Why I'm Glad My Relative Has Dementia

A few weeks ago, I visited my great-aunt Anna at the nursing home in Massachusetts where she lives.  We spent about an hour together, chatting about her friends and activities there, and, since I had taken my 2 ½-year-old-son with me to see her, the cuteness of small children.

We didn’t talk about old times, my antics as a little girl, or other members of our family.

She doesn’t remember any of that.

My great-aunt will be 105 this year, and actually lived in her own home until just two years ago.  At that time she was diagnosed with mild onset dementia, placed under the guardianship of a conservator, and moved into a memory care facility.  I’ve seen her 3 times since she moved, and each time it’s more and more evident that she has no recollection of who I am.

I know it sounds strange, but I’m thankful for this.

As a fertility coach, my work is all about family. I help people who want to be parents grow their families. My own family is small and I've been close to Anna my entire life.  It's been a struggle for me to see her decline as she became a centenarian.  

Until now I'd assumed that the quality of her life was deteriorating, and this was devastating to me.  Since our last visit I'm not devastated, but grateful.

Yes, it would be wonderful if Anna and I could reminisce together about the times I visited her when I was little and played in her back yard.

About how I would sit, enraptured, as she showed me photos (slides, in those days) and told stories of her many trips to places like Greece, Israel, and Cuba.

About how, almost 25 years ago, she celebrated my college graduation with me in Pittsburgh.  

About how we were sightseeing once in Boston -- she was in her late 80s, wearing a suit and heels, I in my late 20s wearing a sundress and Teva sandals, and I couldn’t keep up with her!  

Or about how, just 7 years ago, my husband and I took her to Foxwoods Casino.  I blew through my allotted gambling money in a matter of minutes, but Anna won hundreds of dollars.  She loved gambling, and often had a lucky streak.  Once on a trip to Las Vegas she won enough money to buy herself a new car!  It didn’t matter that she didn’t drive.

I had the best of both worlds growing up.  I not only had a loving grandmother who doted on me, I had her older sister Anna, who wasn’t necessarily grandmotherly, but was lots of fun and treated my sister, cousin and me like princesses.  She took us shopping, sightseeing and out to eat at nice restaurants.  She sent us gifts for Christmas and our birthdays.  

She was also an inspiration as a strong woman who didn’t follow society’s expectations of traditional roles for women. I don’t know if I’d call her a feminist, but she was definitely ahead of her time.   

Anna was born in Boston in December 1911, just four months before the Titanic sank.  She was a first-generation American, born to Greek immigrants, and the oldest of 6 children.  Her mother, my great-grandmother, lived to be 95, and with the exception of one of her brothers, who died in a freak accident at 17, all of her siblings lived to old age.  Her youngest sister is almost 90 and still alive.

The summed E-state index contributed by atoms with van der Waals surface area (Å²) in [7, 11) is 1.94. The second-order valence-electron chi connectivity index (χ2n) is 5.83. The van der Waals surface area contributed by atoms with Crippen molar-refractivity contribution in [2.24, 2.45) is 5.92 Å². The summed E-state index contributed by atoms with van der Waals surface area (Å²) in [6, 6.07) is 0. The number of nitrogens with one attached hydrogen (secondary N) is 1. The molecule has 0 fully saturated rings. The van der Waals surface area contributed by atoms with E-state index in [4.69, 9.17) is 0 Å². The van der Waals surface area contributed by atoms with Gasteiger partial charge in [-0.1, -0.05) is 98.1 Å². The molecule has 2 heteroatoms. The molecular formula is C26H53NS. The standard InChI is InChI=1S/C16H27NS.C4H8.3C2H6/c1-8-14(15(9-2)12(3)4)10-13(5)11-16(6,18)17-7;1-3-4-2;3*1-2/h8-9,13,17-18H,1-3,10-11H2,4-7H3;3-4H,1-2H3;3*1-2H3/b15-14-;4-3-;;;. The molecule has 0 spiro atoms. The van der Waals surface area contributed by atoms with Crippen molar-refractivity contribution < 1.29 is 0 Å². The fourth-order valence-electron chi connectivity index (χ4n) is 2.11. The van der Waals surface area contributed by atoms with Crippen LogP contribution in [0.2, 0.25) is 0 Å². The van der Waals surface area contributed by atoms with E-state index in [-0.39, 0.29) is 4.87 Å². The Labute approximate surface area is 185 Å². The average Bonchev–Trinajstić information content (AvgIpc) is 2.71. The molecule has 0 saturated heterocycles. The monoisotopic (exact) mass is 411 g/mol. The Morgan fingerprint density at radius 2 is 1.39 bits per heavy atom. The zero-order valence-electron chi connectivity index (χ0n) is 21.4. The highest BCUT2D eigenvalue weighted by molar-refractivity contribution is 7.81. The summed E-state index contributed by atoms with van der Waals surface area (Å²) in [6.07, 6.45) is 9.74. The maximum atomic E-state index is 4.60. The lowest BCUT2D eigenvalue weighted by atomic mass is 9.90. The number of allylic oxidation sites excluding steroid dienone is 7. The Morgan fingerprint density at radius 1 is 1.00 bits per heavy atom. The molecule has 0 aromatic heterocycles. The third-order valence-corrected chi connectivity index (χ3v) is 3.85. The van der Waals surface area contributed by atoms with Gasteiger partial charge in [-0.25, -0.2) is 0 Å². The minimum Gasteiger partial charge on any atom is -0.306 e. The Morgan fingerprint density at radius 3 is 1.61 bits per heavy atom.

<i>Anna in 1930: age 18.</i>
Anna in 1930: age 18.

During her 20s, Anna helped care for the family through the Great Depression.  In her 30s she saw her two brothers go to Europe to fight in World War II.  One of her brothers was part of the D-Day landing at Normandy’s Omaha Beach.  

Anna never wanted to get married, but she did have male suitors.  She also had a career, working for many years at the Internal Revenue Service, where she traveled to conventions in Washington, DC, and was an Executive Committee member of the Federal Safety Council of Boston.  

She left the IRS in the 1970s, when she reached traditional retirement age.  After that she managed a friend’s travel agency for a number of years, until it closed after her friend’s death.  Then she worked for an accountant, until he relocated from downtown Boston to the suburbs with limited public transportation access.  Anna, who didn’t drive, had no way to get to work.

Not long ago there was even talk of her working part-time at a bank, doing light office work.  Anna liked to keep busy and liked the productive feeling that working gave her.  This continues today; in the nursing home she enjoys having jobs like folding napkins.

The first two times I visited Anna in the nursing home I was happy to see her in a safe environment where she's being well cared for.  However, I wasn't necessarily thankful for her condition.  

After this last visit, I am.  Our time together really impressed upon me that contrary to my earlier assumption, the quality of her life, to her, hasn't deteriorated. She has nice clothes, eats well, still gets around on her own using a walker, and gets her hair and nails done.  She looks good, and last week she told me more than once that she feels good.  That made me so happy to hear.


<i>The author with great-aunt Anna, age 104. &nbsp;May 2016.<br><br></i>
The author with great-aunt Anna, age 104.  May 2016.

Anna would be sad and depressed if she could remember that she’s outlived all of her contemporaries, and even some from the next generation who were dear to her.  She'd be upset that she isn't able to do all the things that she used to.  She’d long for her former life, wistfully recounting times that were happier - to a lucid mind.  

Instead, she feels good and she’s happy in her world as it is now.  She truly lives in the present moment.  I’m so thankful to see her this way, instead of as unhappy or bitter.  

She doesn’t recognize me, but there’s a familiarity, and she’s always happy to see me when I visit.  I’ll take that.  

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